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By: Lauren DeStefano
Published by: Simon & Schuster Children’s Publishing
Genre: YA, Dystopian
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Synopsis (from Amazon):
By age sixteen, Rhine Ellery has four years left to live. She can thank modern science for this genetic time bomb. A botched effort to create a perfect race has left all males with a lifespan of 25 years, and females with a lifespan of 20 years. Geneticists are seeking a miracle antidote to restore the human race, desperate orphans crowd the population, crime and poverty have skyrocketed, and young girls are being kidnapped and sold as polygamous brides to bear more children. When Rhine is kidnapped and sold as a bride, she vows to do all she can to escape. Her husband, Linden, is hopelessly in love with her, and Rhine can’t bring herself to hate him as much as she’d like to. He opens her to a magical world of wealth and illusion she never thought existed, and it almost makes it possible to ignore the clock ticking away her short life. But Rhine quickly learns that not everything in her new husband’s strange world is what it seems. Her father-in-law, an eccentric doctor bent on finding the antidote, is hoarding corpses in the basement. Her fellow sister wives are to be trusted one day and feared the next, and Rhine is desperate to communicate to her twin brother that she is safe and alive. Will Rhine be able to escape–before her time runs out?
Ok, I am guilty of buying this book because the cover is gorgeous. I’m not kidding. I had no idea what it was even about up until the moment I started reading it.
This book takes place in the future, where, in the future world they have found a cure to cancer but somehow managed to wonk up our life spans in the process; thus causing everyone to die in their twenties. Since everyone dies early, girls are basically kidnapped and either whored out, killed, or forced into marriage to make babies.
This book, for me, was just “OK”. My main problem with it is I just didn’t feel a connection to the characters at all. I mean, I didn’t care whether they made it through the book or not. The one I did actually feel a connection to, died. If you don’t care about the characters, I mean… ya know?
Story wise, I loved the general idea of it. The whole possibility of ruining humanity by curing all our major diseases was kind of cool. What I didn’t enjoy was the execution of the idea, the lack of compassion I felt toward the characters (they were just bland to me), made the story very boring. Also, the constant “repeating” of certain instances through the book. Like the author thought I might have forgotten already from 50 pages ago. I also don’t feel like anything major happened. I mean, the opening of the story is pretty heavy but story arc wise after that there was just build- no not even build… more “coast” than “build”…with minor “pay offs”, there was no big climax for me.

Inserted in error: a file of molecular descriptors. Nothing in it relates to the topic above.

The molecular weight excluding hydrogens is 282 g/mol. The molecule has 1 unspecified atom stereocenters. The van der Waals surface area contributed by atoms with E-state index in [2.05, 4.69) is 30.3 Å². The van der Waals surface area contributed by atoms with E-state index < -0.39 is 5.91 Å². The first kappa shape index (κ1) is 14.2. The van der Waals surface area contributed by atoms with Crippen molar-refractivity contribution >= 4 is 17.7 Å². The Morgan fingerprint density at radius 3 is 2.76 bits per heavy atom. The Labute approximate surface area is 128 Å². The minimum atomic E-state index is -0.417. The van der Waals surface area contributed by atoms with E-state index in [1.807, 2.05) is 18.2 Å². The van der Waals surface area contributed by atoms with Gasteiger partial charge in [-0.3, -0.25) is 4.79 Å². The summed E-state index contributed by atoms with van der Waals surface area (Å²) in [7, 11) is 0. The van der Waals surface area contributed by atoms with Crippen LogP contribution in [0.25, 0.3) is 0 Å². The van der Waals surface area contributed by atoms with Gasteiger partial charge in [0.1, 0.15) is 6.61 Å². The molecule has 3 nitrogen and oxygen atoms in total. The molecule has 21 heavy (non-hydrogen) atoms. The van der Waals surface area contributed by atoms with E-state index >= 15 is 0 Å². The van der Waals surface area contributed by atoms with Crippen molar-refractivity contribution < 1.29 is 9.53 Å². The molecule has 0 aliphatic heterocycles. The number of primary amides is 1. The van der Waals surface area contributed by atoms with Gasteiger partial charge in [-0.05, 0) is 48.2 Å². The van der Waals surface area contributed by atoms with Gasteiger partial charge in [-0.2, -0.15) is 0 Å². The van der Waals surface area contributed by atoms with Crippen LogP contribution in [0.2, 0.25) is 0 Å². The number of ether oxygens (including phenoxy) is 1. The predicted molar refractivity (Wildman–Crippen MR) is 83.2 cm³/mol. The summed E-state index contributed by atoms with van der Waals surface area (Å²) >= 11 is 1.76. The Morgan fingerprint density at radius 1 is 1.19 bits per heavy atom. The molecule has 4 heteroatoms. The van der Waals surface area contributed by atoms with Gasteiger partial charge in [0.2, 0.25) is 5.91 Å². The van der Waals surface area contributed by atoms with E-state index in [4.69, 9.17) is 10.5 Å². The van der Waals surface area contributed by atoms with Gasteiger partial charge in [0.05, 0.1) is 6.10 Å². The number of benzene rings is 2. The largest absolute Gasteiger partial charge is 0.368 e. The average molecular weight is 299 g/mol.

I like series books that the books themselves not only lead into one another but have enough story to them to stand on their own, as well. Because there is no “big” finish with Wither, it feels almost like the author submitted A book and they decided to break it up to try to get a series out of the story. I’m not trying to be mean, but this story just isnt “BIG” enough for that. I haven’t read books 2 and 3 in this series, but I have a feeling if I did I would conclude they would have been fine as all one book. I mean book one was only 368 pages long, and much of it is rehash and story padding. I wish I would have waited for the entire series to be available because I really have a feeling that the SERIES will be great. Just, this book fell flat and needs the rest of the story to hold it up. If that makes any sense.
Some things I noted while reading:
Polygamy in a YA book. hmm. I’m not sure how I feel about that. I mean, I am not one to judge someone else’s lifestyle for sure…but for me personally… ewww.
21 year old man getting a 13 year old girl pregnant. Not only is this skeevy, I totally don’t think it should be in a book meant for children. Much less be in a childs book portrayed as normal and acceptable. yuck. Yes, I know this is YA not a middle grade reader, but come on. Plently of 11-16 year olds will be picking this up. That cover is too gorg and enticing! lol Back to my original thought. YUCK!
Linden was a nice, all be it naive, guy.
- Why didn’t Rhine just tell him she was kidnapped and not from an orphanage like he thought?
- Why didn’t she just ask him to let her brother live with them?
- Why didn’t she tell him about the baby?!
- Why not tell him that Vaughn killed Jenna?
Speaking of Vaughn…
House Master Vaughn was such a douchebag. I think. Why all the hinting at all his bad deeds? Instead just give them to us so we can truly hate him! I mean all the build up about how awful he is, and then… NOTHING. WTF! I sure hope he does some evil stuff and gets what’s coming to him in the later books, or there was no reason for him to even be in the dang story! Of course I’ll never know, because I didn’t care enough about the characters to venture on into book 2. *sadface*
So in conclusion, and in my opinion…
This book was just OK. I lacked any connection to the characters in the story and have no desire to continue reading the Chemical Garden series because of it. I’ve seen that most other reviews LOVED this book, and compare it to Handmaids Tale by Margret Atwood. Umm, yea. I don’t know if it’s just because I am older or what but I don’t see that… at ALL.
I say, its readable, but read it at your own risk. Actually, if you want to read it, I would probably wait for the entire series to be out and then you could read them all as one book. Hopefully the others will have more of a story arc, or at least complete the original arc.
NOTE TO PARENTS:
This book contains: violence, child pregnancy, polygamy